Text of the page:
The biochemical analysis of saliva is becoming indispensable in dentistry. Monitoring salivary bio markers for oral and systemic diseases could become an important complement to clinical examination. Current clinical diagnostic parameters that were introduced more than a century ago continue to function as the basic model for Periodontal diagnosis. Biomarkers , whether produced by normal healthy individuals or by individuals affected by specific systemic diseases are tell tale molecules that could be used to monitor health status, disease onset , treatment response and outcome. This review limits itself to proteomic analysis of saliva in the diagnosis of periodontal diseases.
Clinical diagnosis of periodontal disease is based on oral examination consisting of inspection of the gingival tissue, conducting a periodontal screening and recording pocket depths for each tooth, checking attachment level, measuring plaque index, testing bleeding on probing, testing tooth mobility & taking radiographs to assess bone loss. All these are informative to evaluate disease severity but provide few useful determinants of disease activity.1,2,3 Periodontal disease severity may be ascertained by the salivary level of periodontal pathogens / host response markers and the periodontopathic bacteria may be acquired from the infectious saliva of close family members.4,5,6 The periodontopathic bacterial species identified in whole saliva includes Porphyromonas gingivalis, Prevotella intermedia, Prevotella nigrescens and Treponema denticola. Samples of both whole saliva & periodontal pockets may be needed to demonstrate/detect oral A.actinomycetamcomitans and T. forsythia as both of these can persist in non dental sites.7,8
Umeda et al compared the presence of six species of periodontopathic bacteria in whole saliva and sub gingival plaque from 202 subjects. The organisms were more frequently present in whole saliva than in periodontal pockets. The study found a relationship between the presence of periodontopathic bacteria in whole saliva and in periodontal pockets.9, 10
Saliva can be easily collected, contains locally derived and systemically derived markers of periodontal disease and hence may offer the basis for a patient specific diagnostic test for periodintitis. 11 12 Salivary analysis may offer a cost effective approach to assess periodontal disease incidence in large populations.13, 14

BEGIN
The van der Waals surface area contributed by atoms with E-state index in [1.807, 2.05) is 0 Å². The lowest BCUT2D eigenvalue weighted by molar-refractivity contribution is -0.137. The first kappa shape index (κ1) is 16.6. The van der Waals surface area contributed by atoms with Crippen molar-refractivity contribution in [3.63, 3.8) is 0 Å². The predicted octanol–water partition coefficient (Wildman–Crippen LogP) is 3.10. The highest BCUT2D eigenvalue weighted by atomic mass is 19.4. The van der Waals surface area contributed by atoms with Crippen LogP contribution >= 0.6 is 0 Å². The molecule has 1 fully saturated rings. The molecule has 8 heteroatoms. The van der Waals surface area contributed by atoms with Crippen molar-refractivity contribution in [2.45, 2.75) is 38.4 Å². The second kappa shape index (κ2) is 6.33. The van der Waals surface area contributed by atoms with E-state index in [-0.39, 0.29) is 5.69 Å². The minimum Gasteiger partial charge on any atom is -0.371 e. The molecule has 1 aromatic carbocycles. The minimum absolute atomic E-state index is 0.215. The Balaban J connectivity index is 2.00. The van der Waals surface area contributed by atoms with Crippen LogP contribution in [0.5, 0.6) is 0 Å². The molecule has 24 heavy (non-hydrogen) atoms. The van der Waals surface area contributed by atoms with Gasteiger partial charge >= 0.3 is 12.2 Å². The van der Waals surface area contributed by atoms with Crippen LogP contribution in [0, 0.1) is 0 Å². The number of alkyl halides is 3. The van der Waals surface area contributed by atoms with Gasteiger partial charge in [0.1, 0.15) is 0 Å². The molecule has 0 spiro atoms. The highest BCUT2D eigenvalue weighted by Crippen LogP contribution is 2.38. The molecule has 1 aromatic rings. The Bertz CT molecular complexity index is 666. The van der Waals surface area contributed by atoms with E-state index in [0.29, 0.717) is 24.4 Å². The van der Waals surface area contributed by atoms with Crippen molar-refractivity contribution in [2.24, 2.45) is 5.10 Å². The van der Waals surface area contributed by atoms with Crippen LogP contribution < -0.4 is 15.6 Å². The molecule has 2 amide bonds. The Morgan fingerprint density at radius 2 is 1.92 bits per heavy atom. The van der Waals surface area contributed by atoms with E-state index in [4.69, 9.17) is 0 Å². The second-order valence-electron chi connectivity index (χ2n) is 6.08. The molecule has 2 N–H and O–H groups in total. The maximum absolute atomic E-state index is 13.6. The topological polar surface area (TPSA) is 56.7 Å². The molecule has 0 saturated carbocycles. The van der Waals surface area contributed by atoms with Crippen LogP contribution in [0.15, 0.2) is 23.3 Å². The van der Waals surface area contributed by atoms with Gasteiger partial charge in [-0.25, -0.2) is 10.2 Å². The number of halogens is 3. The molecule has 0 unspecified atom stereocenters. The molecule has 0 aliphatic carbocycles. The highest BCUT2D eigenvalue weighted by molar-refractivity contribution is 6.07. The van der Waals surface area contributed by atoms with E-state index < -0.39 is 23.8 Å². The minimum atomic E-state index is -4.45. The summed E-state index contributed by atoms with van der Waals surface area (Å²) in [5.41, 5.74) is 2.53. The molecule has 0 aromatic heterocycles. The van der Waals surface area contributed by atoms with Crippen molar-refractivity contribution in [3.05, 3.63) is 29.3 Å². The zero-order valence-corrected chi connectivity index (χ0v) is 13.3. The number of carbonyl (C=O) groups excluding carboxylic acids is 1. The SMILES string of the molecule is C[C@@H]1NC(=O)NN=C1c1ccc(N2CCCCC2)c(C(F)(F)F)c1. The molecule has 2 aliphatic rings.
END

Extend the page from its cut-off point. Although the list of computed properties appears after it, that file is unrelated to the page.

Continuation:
Recently there has been a growing interest in exploring the protein composition using advanced proteomics technology. The proteome is the protein complement of the genome and proteomics is analysis of the protein of the genome that is expressed. Human salivary proteomic analysis can provide information about the changes in the early stage of disease and monitor disease progression. Human salivary proteome analysis is important for understanding oral health and disease pathogenesis. Most relevant to periodontal disease are the emerging tool boxes of the salivary proteome and the salivary transcriptome for early detection, disease progression and therapeutic monitoring. Researchers have identified 1,1666 salivary proteins ,914 from the parotid fluid and 917 from the combined submandibular & sublingual fluids.15
The various proteomic bio markers used for periodontal disease monitoring and treatment are discussed below.
Immunoglobulins are important specific defence factors of saliva.Saliva contains secretory Ig A [S Ig A], IgG and Ig M.IgA2 is found in higher concentrations in tears , saliva and milk.16
Patients with periodontal disease are shown to have higher salivary concentrations of IgA, Ig G and IgM specific to periodontal pathogens compared with healthy patients.17-20 Saliva from treated periodontitis patients had higher IgA and IgG levels to Porphyromonas gingivalis and T denticola than as compared to saliva from controlled subjects.Increased concentrations of salivary IgG to A. actinomycetamcomitans in patients of aggressive periodontitis was reported by Sandholm et al .21